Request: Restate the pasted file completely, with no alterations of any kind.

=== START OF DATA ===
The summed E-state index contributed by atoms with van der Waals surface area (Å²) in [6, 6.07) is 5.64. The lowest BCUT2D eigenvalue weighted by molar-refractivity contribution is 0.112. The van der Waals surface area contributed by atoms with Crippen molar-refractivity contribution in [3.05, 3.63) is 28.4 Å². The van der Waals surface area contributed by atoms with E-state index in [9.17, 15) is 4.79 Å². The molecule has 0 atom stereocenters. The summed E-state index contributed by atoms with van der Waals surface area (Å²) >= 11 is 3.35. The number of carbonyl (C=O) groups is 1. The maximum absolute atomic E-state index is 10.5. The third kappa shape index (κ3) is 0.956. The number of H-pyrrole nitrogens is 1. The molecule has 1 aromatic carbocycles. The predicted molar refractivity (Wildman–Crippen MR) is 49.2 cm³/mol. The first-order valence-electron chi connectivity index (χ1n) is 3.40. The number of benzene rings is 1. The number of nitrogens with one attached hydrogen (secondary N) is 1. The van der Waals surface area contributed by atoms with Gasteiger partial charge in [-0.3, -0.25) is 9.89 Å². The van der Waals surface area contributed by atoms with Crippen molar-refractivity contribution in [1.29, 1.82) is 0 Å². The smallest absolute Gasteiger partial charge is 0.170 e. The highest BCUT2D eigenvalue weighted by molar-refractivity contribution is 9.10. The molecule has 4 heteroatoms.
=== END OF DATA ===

The summed E-state index contributed by atoms with van der Waals surface area (Å²) in [6, 6.07) is 5.64. The lowest BCUT2D eigenvalue weighted by molar-refractivity contribution is 0.112. The van der Waals surface area contributed by atoms with Crippen molar-refractivity contribution in [3.05, 3.63) is 28.4 Å². The van der Waals surface area contributed by atoms with E-state index in [9.17, 15) is 4.79 Å². The molecule has 0 atom stereocenters. The summed E-state index contributed by atoms with van der Waals surface area (Å²) >= 11 is 3.35. The number of carbonyl (C=O) groups is 1. The maximum absolute atomic E-state index is 10.5. The third kappa shape index (κ3) is 0.956. The number of H-pyrrole nitrogens is 1. The molecule has 1 aromatic carbocycles. The predicted molar refractivity (Wildman–Crippen MR) is 49.2 cm³/mol. The first-order valence-electron chi connectivity index (χ1n) is 3.40. The number of benzene rings is 1. The number of nitrogens with one attached hydrogen (secondary N) is 1. The van der Waals surface area contributed by atoms with Gasteiger partial charge in [-0.3, -0.25) is 9.89 Å². The van der Waals surface area contributed by atoms with Crippen molar-refractivity contribution in [1.29, 1.82) is 0 Å². The smallest absolute Gasteiger partial charge is 0.170 e. The highest BCUT2D eigenvalue weighted by molar-refractivity contribution is 9.10. The molecule has 4 heteroatoms.